Does that make you as angry?  Probably not.  It might even make you feel like the watchman was completely justified in what he did; I mean, it’s his job to watch out for the neighborhood, and he has very right to defend himself.  And since he’s half-Hispanic, there is less racial tension at first glance, especially since he was merely answering the 9-1-1 operator’s question about the young man’s race.

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Reading Comprehension: It’s Useful for Scripture Too

The state of Texas, like many states, requires that all high schoolers pass a standardized test in order to graduate.  For my generation, that was the TAAS test.  My class was the last class required to take the TAAS test as sophomores, as the new test, the so-called TAKS test, would be issued to the next class when they were juniors instead.  In an odd move, the school district tried to force our class to take the TAKS exam the next year anyway as a test run, even though we had already taken the TAAS, so my class decided to rebel and simply not show up.  About ninety-percent of our class didn’t go to school in the morning for the test, and almost all of those students actually came at 11 a.m. to continue normal school.  Our principal was not pleased, but we even made national news with such a stunt ;).

Anyway, I’m not a big fan of such tests, though they were not overly difficult and most people should have been able to pass them unless they had a learning disability, blew off school for years, had bad teachers, or slept through the test.  However, if there is one thing these exams tried to measure that’s good, it was reading comprehension (though they did not necessarily measure it well).  Similarly, standardized exams such as the SAT, the ACT, and the GRE all try to test reading comprehension skills as a pre-requisite for college or graduate school.  While there are some who rail against standardized tests, this aim is perfectly reasonable because reading comprehension is incredibly important, for both careers as well as everyday life.  Thus, in English class, we were often given boring things to read and were asked questions like these:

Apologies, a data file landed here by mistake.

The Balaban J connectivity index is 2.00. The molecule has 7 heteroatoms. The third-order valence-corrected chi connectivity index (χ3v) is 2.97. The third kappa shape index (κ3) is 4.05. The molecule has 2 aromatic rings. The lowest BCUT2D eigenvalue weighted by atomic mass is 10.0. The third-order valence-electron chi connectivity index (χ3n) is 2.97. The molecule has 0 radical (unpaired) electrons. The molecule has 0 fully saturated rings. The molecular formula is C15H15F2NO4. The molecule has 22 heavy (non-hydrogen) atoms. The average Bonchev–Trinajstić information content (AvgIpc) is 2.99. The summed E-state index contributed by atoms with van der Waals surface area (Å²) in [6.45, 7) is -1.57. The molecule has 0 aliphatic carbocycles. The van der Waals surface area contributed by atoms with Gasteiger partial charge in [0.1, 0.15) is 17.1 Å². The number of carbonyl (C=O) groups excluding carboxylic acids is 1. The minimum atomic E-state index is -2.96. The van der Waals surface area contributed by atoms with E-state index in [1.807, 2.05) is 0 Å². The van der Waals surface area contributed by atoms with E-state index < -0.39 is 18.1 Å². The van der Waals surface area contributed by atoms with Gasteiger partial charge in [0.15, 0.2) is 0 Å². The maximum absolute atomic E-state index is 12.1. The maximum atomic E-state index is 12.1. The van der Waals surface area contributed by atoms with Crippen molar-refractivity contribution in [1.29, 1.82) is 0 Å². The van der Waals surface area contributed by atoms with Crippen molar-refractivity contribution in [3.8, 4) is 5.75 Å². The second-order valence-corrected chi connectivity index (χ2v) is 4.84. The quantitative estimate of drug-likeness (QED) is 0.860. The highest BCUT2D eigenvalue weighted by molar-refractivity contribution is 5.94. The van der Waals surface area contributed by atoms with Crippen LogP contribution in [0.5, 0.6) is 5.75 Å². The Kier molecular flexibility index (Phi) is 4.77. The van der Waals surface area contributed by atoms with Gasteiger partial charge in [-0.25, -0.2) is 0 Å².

“What’s the main idea of the passage?”

“What does this word mean given the context clues?”

“What’s the main problem the passage is trying to address?”

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God’s Righteous Jealousy for an Unfaithful Wife Highlights His Unfathomable Love and Grace

For many people, the description of God as “jealous” in the Bible makes them uncomfortable or even flat-out contemptuous.  Isn’t jealousy bad?  Isn’t that a mark of insecurity, so why would God, supposedly perfectly good, ever be jealous?  Why would he show his fierce anger and punish Israel if he’s so “loving?”  That doesn’t sound like the gracious God of the Gospel.

The problem with this line of thinking is this:  If God’s love is so great and if he is so holy and good, we should expect that his jealousy and anger are aroused when his people sin and turn away.  One of the most common metaphors for God’s relationship with Israel or Christ’s relationship with the Church is that between a bride and a groom, and if there is true love flowing from the groom, of course he’s going to be hurt, angry, and jealous when his wife basically cheats on him.

As someone who isn’t married, this has often been harder for me to relate to.  Still, I’ve imagined being married and thought of another man being with my wife (or maybe several men), and the mere thought of it hurts a lot.  It raises in me anger and jealousy, even thoughts of retribution against those men who would defile my beloved.  There is one graphic passage in Scripture that shows how utterly revolting Israel’s adultery against the Lord is: